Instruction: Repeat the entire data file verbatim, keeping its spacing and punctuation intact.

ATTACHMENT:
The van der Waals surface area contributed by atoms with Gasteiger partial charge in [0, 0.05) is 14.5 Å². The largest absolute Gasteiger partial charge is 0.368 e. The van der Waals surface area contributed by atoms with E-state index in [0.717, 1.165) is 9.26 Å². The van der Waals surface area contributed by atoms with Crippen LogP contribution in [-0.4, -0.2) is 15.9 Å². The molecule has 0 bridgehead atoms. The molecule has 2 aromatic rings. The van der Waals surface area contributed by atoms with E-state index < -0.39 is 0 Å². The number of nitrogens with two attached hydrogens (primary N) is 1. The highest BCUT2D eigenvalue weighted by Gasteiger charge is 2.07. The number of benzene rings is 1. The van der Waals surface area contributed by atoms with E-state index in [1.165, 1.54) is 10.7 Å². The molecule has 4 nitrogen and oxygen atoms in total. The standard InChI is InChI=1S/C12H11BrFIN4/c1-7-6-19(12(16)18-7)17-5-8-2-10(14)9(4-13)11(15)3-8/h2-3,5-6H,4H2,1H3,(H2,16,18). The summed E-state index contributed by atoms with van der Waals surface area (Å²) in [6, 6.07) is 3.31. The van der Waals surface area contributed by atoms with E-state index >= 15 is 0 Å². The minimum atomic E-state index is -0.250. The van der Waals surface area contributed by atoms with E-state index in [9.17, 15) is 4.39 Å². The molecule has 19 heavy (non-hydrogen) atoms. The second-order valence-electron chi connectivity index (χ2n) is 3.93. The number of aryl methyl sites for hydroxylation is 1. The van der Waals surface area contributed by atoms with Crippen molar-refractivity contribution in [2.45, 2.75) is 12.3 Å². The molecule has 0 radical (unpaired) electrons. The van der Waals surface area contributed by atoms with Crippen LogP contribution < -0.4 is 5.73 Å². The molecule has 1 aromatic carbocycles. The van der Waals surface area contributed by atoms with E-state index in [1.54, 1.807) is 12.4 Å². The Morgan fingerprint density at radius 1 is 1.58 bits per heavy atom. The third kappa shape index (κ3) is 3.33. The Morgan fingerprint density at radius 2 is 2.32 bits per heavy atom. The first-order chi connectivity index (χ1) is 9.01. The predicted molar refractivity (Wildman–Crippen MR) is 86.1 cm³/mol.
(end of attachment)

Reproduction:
The van der Waals surface area contributed by atoms with Gasteiger partial charge in [0, 0.05) is 14.5 Å². The largest absolute Gasteiger partial charge is 0.368 e. The van der Waals surface area contributed by atoms with E-state index in [0.717, 1.165) is 9.26 Å². The van der Waals surface area contributed by atoms with Crippen LogP contribution in [-0.4, -0.2) is 15.9 Å². The molecule has 0 bridgehead atoms. The molecule has 2 aromatic rings. The van der Waals surface area contributed by atoms with E-state index < -0.39 is 0 Å². The number of nitrogens with two attached hydrogens (primary N) is 1. The highest BCUT2D eigenvalue weighted by Gasteiger charge is 2.07. The number of benzene rings is 1. The van der Waals surface area contributed by atoms with E-state index in [1.165, 1.54) is 10.7 Å². The molecule has 4 nitrogen and oxygen atoms in total. The standard InChI is InChI=1S/C12H11BrFIN4/c1-7-6-19(12(16)18-7)17-5-8-2-10(14)9(4-13)11(15)3-8/h2-3,5-6H,4H2,1H3,(H2,16,18). The summed E-state index contributed by atoms with van der Waals surface area (Å²) in [6, 6.07) is 3.31. The van der Waals surface area contributed by atoms with E-state index >= 15 is 0 Å². The minimum atomic E-state index is -0.250. The van der Waals surface area contributed by atoms with E-state index in [9.17, 15) is 4.39 Å². The molecule has 19 heavy (non-hydrogen) atoms. The second-order valence-electron chi connectivity index (χ2n) is 3.93. The number of aryl methyl sites for hydroxylation is 1. The van der Waals surface area contributed by atoms with Crippen molar-refractivity contribution in [2.45, 2.75) is 12.3 Å². The molecule has 0 radical (unpaired) electrons. The van der Waals surface area contributed by atoms with Crippen LogP contribution < -0.4 is 5.73 Å². The molecule has 1 aromatic carbocycles. The van der Waals surface area contributed by atoms with E-state index in [1.54, 1.807) is 12.4 Å². The Morgan fingerprint density at radius 1 is 1.58 bits per heavy atom. The third kappa shape index (κ3) is 3.33. The Morgan fingerprint density at radius 2 is 2.32 bits per heavy atom. The first-order chi connectivity index (χ1) is 9.01. The predicted molar refractivity (Wildman–Crippen MR) is 86.1 cm³/mol.